Wednesday, October 26, 2005

Here comes the sun....

These last couple weeks the weather has really started to improve. It still rains in copious amounts every once in awhile, usually at night, but the days are almost entirely sunny now and it´s been wonderfully cool up on the mountain. This morning was almost chilly, maybe somewhere in the realm of 55 degrees fahrenheit when I got up just before dawn. Sweet!

I´ve almost finished with the training events here in my community over the same material I was learning a couple weeks ago at the IHCAFE center in La Fey. They have gone surprisingly smoothly from my end, although it´s hard to know what exactly the campesinos are thinking about me when they leave since it would be an understatement to say that I´m new at this compared to them. Basically, I drew together a summary of my notes from the training in La Fey (19 pages of them) and condensed it into what I thought I could get through in one day, without putting anybody to sleep, and still get the most important information across. I made a few visual aids on big sheets of paper with some text and some pictoral representations to help out the people who can´t read (and there are plenty of those). I didn´t get a chance to plan too much with Guillermo, the cooperative member who went with me and who supposedly had to do the presentation, because he´s been super incredibly busy with work to secure a project of bringing electricity to his community. He came to one capacitation and I did two others essentially by myself, with some help from Isaí (especially in the realm of answering questions).

The reason we did three capacitations is because it would have been difficult/impossible to get anything real done with 50 people at once, both in terms of spacial logistics and crowd dynamics. This helped me polish my presentation a bit, which I must admit was not awesome at the first event. I didn´t really think too much about getting nervous or having trouble with the presentation beforehand, because the truth is that even though my Spanish isn´t perfect, it´s pretty good and I´m probably more experienced at this kind of thing than anybody else in the community. However, picture this situation: You spend four days learning as much as you can about a completely new subject, which is a rather technical form of agriculture. You have to assimilate all that information and present it to a bunch of people who are not only older than you, they have spent their whole lives doing things that you are trying to explain to them how to do properly, and all in a language which you speak at the level of your average 9 year old. The first day I stood up to begin the presentation and all this finally occurred to me. I was like ¨oh yeah, that.¨ I´m not the kind of person that gets all worked up before having to do something really important. I just don´t think about it at all until the moment arrives, THEN I get nervous. So I stammered a bit and forgot some stuff, but I think they had the general idea that I was talking about coffee and the commercialization thereof. And the next time it went much smoother.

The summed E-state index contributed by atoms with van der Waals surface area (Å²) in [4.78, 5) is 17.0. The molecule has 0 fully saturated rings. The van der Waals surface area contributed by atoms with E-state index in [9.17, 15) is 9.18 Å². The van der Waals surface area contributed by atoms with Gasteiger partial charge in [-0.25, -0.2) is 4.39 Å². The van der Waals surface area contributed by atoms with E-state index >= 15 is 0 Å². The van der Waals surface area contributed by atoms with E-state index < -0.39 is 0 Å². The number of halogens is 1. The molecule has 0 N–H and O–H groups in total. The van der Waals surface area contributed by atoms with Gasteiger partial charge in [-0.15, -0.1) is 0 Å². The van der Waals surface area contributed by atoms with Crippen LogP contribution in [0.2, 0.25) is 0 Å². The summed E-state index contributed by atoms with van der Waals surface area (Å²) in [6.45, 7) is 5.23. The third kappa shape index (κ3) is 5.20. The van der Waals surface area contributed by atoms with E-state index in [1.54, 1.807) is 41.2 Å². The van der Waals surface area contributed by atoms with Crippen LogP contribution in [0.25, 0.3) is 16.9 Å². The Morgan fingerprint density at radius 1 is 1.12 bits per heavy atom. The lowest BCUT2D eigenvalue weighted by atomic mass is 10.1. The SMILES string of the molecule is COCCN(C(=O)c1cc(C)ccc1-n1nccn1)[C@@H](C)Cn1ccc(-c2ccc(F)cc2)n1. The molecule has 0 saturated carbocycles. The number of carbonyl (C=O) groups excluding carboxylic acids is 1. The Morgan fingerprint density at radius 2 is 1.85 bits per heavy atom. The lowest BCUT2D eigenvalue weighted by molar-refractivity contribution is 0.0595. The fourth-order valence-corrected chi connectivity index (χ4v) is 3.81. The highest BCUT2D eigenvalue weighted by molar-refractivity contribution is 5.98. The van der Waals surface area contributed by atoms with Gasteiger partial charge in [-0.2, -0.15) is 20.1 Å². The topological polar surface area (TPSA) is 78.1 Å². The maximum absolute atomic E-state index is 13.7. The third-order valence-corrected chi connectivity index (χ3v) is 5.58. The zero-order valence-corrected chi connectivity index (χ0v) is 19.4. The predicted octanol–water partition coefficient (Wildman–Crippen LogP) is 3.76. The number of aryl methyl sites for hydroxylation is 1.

Today I´m in town to type up the exam I´m going to give my english students on Saturday, and once that is over I will probably be working quite a bit with the cooperative to help out people with their beneficios during the coffee harvest which is now in full swing. Despite all the activities of the harvest, I think I will have more free time because the school year will be over. I´m planting some tomatoes and sweet peppers and then whatever arrives in mom´s package in my garden. I also gotta finish up this map I´m drafting for Isaí of the area so they can hang it on the wall of their new building and put little flags where the farms of cooperative members are located.

In the realm of soccer, it has sort of faded into the background of everyday life for me, but I am still playing games on Sunday and, amazingly, my team seems to win more than they lose. This alone makes them almost the winningest team I´ve ever been on, woot.

A long time ago I promised more good expressions and slang terms, and so here they are. Most of these I have picked up now in Agua Fría although some are from the ¨slang dictionary¨ they gave us in training. Still, you hear them all being used.

¿Se halla aquí? - Do you encounter yourself here? The first time a guy asked me this, and when I gave him a blank expression he realized that might need clarification and said ¨what I mean is, do you FIND yourself here?¨ Apparently that means ¨do you like it here.¨

Para que le cuento! - Why am I even telling you this?! (i.e. because words could never adequately describe it). This is like an extreme superlative along the lines of ¨unbelievable¨ to describe how amazing something is. It could be good or bad.

De miedo - scary! Used a lot like ¨awesome.¨ So good it´s scary.

Da pánico - It causes panic. Like de miedo, but moreso even.

Tiene tres huevos - He´s got three balls. i.e. That guy´s a real man.

ahora/ahorita - Trying to get exact expressions of time is a joke here. Partly it´s because nobody has a watch, but also because there´s no emphasis whatsoever on punctuality. The literal translations are ¨now¨ and ¨right now¨ but ahora more commonly means anytime during the current day, and ahorita is anytime within half an hour in either direction of the current moment. It can be more depending on the propensity to exaggerate of the person you´re talking to.